Restructuring of Greek Radio and Television Corporation will lead to a reduction in state TV and radio channels.
4.2.6 Media pluralism and content diversity
Since the late 1980s, the Greek audiovisual media sector is organised in two tiers: the public radio and television broadcasting, represented by ERT (the Greek Radio and Television corporation), and a large number of private radio and television channels. There is legislation putting restrictions on the ownership of media by companies or individuals having other large-scale financial interests, which, however, is currently under review as it does not conform to EU free market provisions. There are also two competing digital satellite TV and radio services, bundling together a large number of international and Greek channels; cable does not exist in Greece.
Private TV channels cannot be said to have a cultural agenda (although the positive portrayal of economic immigrants and Roma people in recently screened sitcoms may be noteworthy), and rare experiments in niche arts programming have not met with commercial success. On the other hand, the public broadcasting corporation ERT has an educational and cultural agenda described in its official mission: "to develop public radio and television through the production of high quality programmes which promote impartial and full information, diversity, entertainment, preservation of historical memory, promotion of Greek and world culture, and eradication of xenophobia and racism".
Among the three public TV channels, entertainment-oriented NET and regional-focus, Thessaloniki-based ET3, regularly commission and broadcast programmes of cultural interest, including, cultural and historical documentaries, adaptations of literary and theatrical works for TV, and cultural magazinos. They also broadcast Greek and international quality films, musical events and other programmes of cultural interest. The programmes of the satellite channel ERT-SAT, transmitted in the Greek language and intended for the Greek Diaspora, include a strong component of predominantly Greek cultural programming; among three digital terrestrial channels launched by the state broadcaster, PRISMA is notable in providing arts and general interest programmes for people with hearing disabilities, i.e., with captioning and / or sign language simultaneous translation.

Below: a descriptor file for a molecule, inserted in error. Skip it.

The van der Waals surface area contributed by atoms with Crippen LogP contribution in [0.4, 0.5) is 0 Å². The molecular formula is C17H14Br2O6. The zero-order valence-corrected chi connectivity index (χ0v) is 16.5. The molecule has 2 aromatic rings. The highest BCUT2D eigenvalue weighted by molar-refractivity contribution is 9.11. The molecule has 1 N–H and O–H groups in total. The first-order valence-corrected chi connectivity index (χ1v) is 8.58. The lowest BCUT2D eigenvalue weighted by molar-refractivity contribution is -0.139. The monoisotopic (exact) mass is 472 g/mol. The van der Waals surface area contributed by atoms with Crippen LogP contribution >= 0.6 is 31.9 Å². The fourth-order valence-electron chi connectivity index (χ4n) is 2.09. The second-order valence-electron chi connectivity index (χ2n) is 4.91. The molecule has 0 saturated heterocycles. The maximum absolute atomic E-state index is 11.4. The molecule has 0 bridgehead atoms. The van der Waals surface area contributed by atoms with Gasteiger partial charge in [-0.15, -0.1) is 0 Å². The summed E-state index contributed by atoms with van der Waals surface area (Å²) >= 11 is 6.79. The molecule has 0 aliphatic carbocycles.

Of the two dozen nation-wide and regional radio stations in the public broadcasting system, Radio Cosmos specialises in multicultural, folk and ethnic music from all over the world. The 3rd programme focuses on Classical music, but also hosts jazz and traditional music, literature, and arts programmes. Most radio stations follow, in practice, a zone system allocating several hours of broadcasting per day to Greek music. In addition, public radio has regular programmes for migrant worker communities, transmitted in languages other than Greek, and a short wave programme transmitted globally.
In the field of cinema, the Greek Film Centre, a corporation supervised by the Ministry of Culture, has re-focussed itself firmly as a development agency for Greek film. It now co-finances on average 15 feature films, 15 shorts and 5 documentaries yearly (films in the Greek language and / or made by people of Greek nationality or origin), supports a regional network of movie theatres screening Greek and European Union films, encourages synergies between private and public sector, and otherwise supports the development of Greek cinema.
To put the role of public media organisations in context, it should be noted that public television channels are watched by only ca. 10% of all viewers, while the preferences of the majority of viewers lie with international brand reality shows, Greek and imported sitcoms, and standard entertainment industry films shown by the private channels. Also, English-language pop music is the predominant genre heard on radio and television (although Greeks were found by a 2002 Eurobarometer special survey on culture to listen extensively to local music as well). While public media organisations do see themselves in a cultural or educational role, it is apparent that television, radio and cinema are perceived by the public mostly as entertainment.
There is no evidence on training for journalists intended to educate them in new multicultural realities. However, an increasing number of university graduates, who have received extensive social science education, is employed by the media.